So the worst kept secret in football finally came out last week, Pep Guardiola as expected will take the helm of Manchester City at the end of the season. It’s hard not to feel a touch sorry for Manuel Pellegrini given how this whole situation has been handled but City finally have their man. For the past few years Man City have been trying to take that next step in terms of becoming a major player in European football and in Pep Guardiola they now boast the best and most in demand manager in world football. In his short time as a manager Pep has shown himself to be an intense, tactically brilliant manager all while playing dynamic football unlike any other. It’s this success which has led many to believe that next year Man City could dominate English football and put down a marker in Europe. But as brilliant a manager as he is and despite City’s vast potential, success isn’t inevitable.
For a start, the squad that Pep will be inheriting needs some work done to it. Of course Man City do possess some top class players in that squad but a lot of their players are either getting older or simply not top level players. Let’s face it with the money invested into this team they shouldn’t be chasing Leicester and ultimately Manuel Pellegrini can have few complaints about his dismissal. Going through the team it’s hard to identify many of that squad who are A) good enough to compete in the Champions League which must surely be Pep’s goal or B) Pep Guardiola style players. By that I mean players who are comfortable on the ball, athletic and tactically flexible. From that first 11 it’s possible that only Hart, Kompany, De Bruyne, Silva (at a push) and of course Sergio Aguero meet these requirements. Now it’s likely that some players may just take time to settle and may improve, Nicolas Otamendi I’m looking at you, or some of the younger players improve such as Raheem Sterling. Sterling certainly is an interesting case in that for much of this season he really has struggled and Guardiola will need much more from a player whom City paid far over the odds for and view as a long term investment.
Defence however is where Guardiola will really need to improve. With arguably only one top level defender in the squad in Vincent Kompany, both Sagna and Zabaleta are solid enough but aren’t exactly ones for the future, City do need to invest. Left back is a position needing addressing with both Kolarov and Clichy never really convincing. Centrally, Otamendi will probably improve but Elaquim Mangala looks anything but a Pep Guardiola player. Given Guardiola’s history of insisting his centre backs to be good on the ball and to start attacks and Mangala continuing to look like he just discovers the football for the first time in every game, it looks a lethal combination. City’s current central midfield it’s a long way away from the technically gifted midfielders Guardiola tends to favour. Aside from Yaya Toure City don’t exactly have players in the mould of say Busquets, Xavi, Iniesta or at Bayern in Alonso and Thiago. When you add in Toure’s age and laziness it represents a bit of an issue. There has been games this season when Yaya has been at walking pace and Joe Hart probably did more running. There is a chance that Guardiola redefines Yaya’s position and insists on him getting fitter. But given that Guardiola allowed a peak Yaya Toure to leave Barcelona perhaps this could be the end for Toure.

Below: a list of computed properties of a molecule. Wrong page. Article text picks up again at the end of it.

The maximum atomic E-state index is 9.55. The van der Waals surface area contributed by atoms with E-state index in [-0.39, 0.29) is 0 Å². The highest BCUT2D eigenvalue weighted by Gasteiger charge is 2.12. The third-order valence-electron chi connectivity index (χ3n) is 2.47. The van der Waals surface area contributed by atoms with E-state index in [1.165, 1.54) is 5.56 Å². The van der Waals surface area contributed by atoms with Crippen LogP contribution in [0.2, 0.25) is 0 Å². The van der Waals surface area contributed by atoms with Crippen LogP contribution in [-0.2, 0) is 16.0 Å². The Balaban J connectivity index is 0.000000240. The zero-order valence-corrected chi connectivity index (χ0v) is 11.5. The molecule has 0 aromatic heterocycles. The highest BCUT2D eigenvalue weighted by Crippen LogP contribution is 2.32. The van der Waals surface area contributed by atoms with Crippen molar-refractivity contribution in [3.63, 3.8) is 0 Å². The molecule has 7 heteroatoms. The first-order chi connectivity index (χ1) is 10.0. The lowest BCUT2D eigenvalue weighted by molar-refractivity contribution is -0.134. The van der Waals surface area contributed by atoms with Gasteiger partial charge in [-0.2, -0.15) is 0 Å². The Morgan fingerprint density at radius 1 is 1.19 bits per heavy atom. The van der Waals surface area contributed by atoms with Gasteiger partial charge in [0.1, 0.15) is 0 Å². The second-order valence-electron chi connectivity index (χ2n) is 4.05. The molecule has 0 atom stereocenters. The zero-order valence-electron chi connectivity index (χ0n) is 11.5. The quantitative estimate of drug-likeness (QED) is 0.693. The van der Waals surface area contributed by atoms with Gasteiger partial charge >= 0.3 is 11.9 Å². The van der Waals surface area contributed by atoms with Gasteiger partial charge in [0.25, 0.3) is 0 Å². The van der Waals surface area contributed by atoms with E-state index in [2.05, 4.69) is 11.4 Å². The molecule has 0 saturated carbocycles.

So Man City’s squad is good but needs work done, but that’s okay though because they have a seemingly never-ending budget and can sign who they want can’t they? Well to an extent that is true but it’s hard to take an underperforming and simply not good enough squad and turn them into Champions League challenging in the space of a summer. The players that Guardiola will look towards to take City to that next step are either going to be costly or at clubs they don’t want to leave. Transfer fees continue to become more and more obscene and Man City have already shown their willingness to spend. Clubs know that City have the funds and are also in dire need of improvement. The signing of Raheem Sterling last summer shows just how much City will spend if they deem the player up to requirements. But given that Financial Fair Play is still around albeit more relaxed, Man City can’t exactly go around spending huge amounts of money indefinitely. Most of the players that would take Man City into the next level of European football tend to already play for the top clubs in Europe so are less likely to move. Of course many players will be eager to work with Guardiola but that doesn’t mean to say he will get his way in the market.
Finally, a factor that Guardiola can’t control is that the Premier League continues to be unpredictable and competitive. It’s hard to truly dominate the league given how improved the smaller clubs in the league are. When you factor in the huge new TV deal that will kick in next season then the smaller clubs will be even more dangerous. Not only are they better on the field but smaller clubs are now far less likely to roll over and meet the big teams demands for players. Take this season, in years gone by Leicester City’s star men of Riyad Mahrez and Jamie Vardy would have been snapped up by the top 4 for fees of 15-20 million. Now that can’t happen as Leicester don’t need the money as much and know that the top clubs can and will pay over the odds. When you factor in that Pep Guardiola has never managed nor played in the country it’s hard to see City dominating. It will inevitably take Guardiola time to settle into the country as shown by Jurgen Klopp’s less than blistering start at Liverpool.
Of course there is a chance that Pep comes over to the country, completely dominates the league and makes everything I’ve written redundant but that’s a risk I’m willing to take.